A $23 million capital campaign is well underway to fund Doorways housing and services expansion for persons living with HIV/AIDS, which includes a new campus in the Jeff-Vander-Lou neighborhood of North St. Louis.
Doorways is the largest housing agency in Missouri that serves individuals and families affected by HIV and homelessness. Its service area includes 77 counties in Missouri and 55 counties in Illinois.
The HIV/AIDS nonprofit organization already owns and operates seven apartment buildings in the city of St. Louis, serving 3,200 men, women and children in 2019.
Doorways President and CEO Opal Jones said the expansion will take place in two phases.
“The first phase is about $17 million, and that is going to fund a new programmatic and administrative headquarters for our organization, as well as 50 housing units, particularly for those in emergency situations, coming directly out of homelessness and affected by HIV,” Jones said.
It will break ground this fall. Rise is the development consultant, Trivers is the architect and BSI Constructors is the general contractor for the project.
“We were recently awarded low-income tax credits, which gave us a lot of money for the project,” said Jones, “and those units will be open by the end of 2021.”
Those tax credits came from the Missouri Housing Development Commission.
“We got about $9.5 million in tax credits and other incentives from the state,” Jones said. “And when you look at that, money we got from the Affordable Housing Trust Fund through the City of St. Louis and other funders, we’ve so far raised $10 million in public funding and $4 million through our capital campaign. We’re just a few million short of raising all the money for our phase 1.”
Doorways has been working on strategic plans, finding the land, and fundraising for about three years, she said.
“It’s a huge effort, the largest thing our agency has done by far, and we see it as really pivotal in moving the needle for caring for people with HIV and ending the epidemic,” Jones said. “We are looking at HIV care not through the biomedical approach first, but through the housing lens and the behavioral health lens.”
She said the goal is to get HIV-positive people to undetectable status.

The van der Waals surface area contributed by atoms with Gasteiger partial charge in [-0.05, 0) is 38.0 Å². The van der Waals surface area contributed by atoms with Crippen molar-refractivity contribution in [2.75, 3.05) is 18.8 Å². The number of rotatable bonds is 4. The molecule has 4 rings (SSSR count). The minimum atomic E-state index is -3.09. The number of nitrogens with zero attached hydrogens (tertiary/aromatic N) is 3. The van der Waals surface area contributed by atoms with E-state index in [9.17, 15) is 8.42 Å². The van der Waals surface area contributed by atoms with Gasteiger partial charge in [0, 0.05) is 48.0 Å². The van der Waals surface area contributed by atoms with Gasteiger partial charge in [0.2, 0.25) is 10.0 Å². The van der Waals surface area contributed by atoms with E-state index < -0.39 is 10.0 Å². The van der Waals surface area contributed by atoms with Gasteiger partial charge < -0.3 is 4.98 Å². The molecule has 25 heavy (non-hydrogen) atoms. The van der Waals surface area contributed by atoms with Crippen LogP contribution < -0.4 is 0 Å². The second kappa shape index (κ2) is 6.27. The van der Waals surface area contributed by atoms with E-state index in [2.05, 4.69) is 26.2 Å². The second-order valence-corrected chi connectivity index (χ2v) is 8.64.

“People with undetectable status, it is known that there is effectively no risk of them transmitting HIV to other people.” Jones said. “So, you care for the individual and you also care for the community by ending this epidemic.”
Phase 2 of the expansion project will unfold on the same three-acre campus, which is located near the NGA expansion site.
“It will be a minimum of 30 permanent supportive housing units,” Jones said. “We’re right at Jefferson and Stoddard streets.” She said that Doorways is working with the City of St. Louis, St. Louis Development Corporation, Project Connect, and 3rd Ward Alderman Brandon Bosley to get necessary approvals for the project.
Jones said she anticipates that phase 2 is five years away.
“We got a year and a half construction period, we’re raising money, and then we got to go and apply for funds again,” she said. “So we think that’s about five years out before that’s done.”
Expansion plans call for at two elements of retail, Jones said, “so people can come and go, whether they are customers of the retail or they are visiting Doorways, and everybody can do so with a level of anonymity. We welcome as many people on the campus as possible.”
And what may seem like a small gesture to some – having an actual Doorways sign at the entrance of the new headquarters – is a large public gesture to welcome the agency’s clients and to publicly rebuke and defy any stigma that anyone might attach to living with HIV or AIDS.
“It was very intentional for us to land on Jefferson Avenue, because it will be our first branded building. Doorways has never had a building with our name on it,” Jones said.
“We want to basically put a stake in the ground and say that even if you have HIV, that’s okay; we can live stigma-free, and there’s no reason to hide.”
The current Doorways HQ is on Maryland Avenue in the Central West End of St. Louis.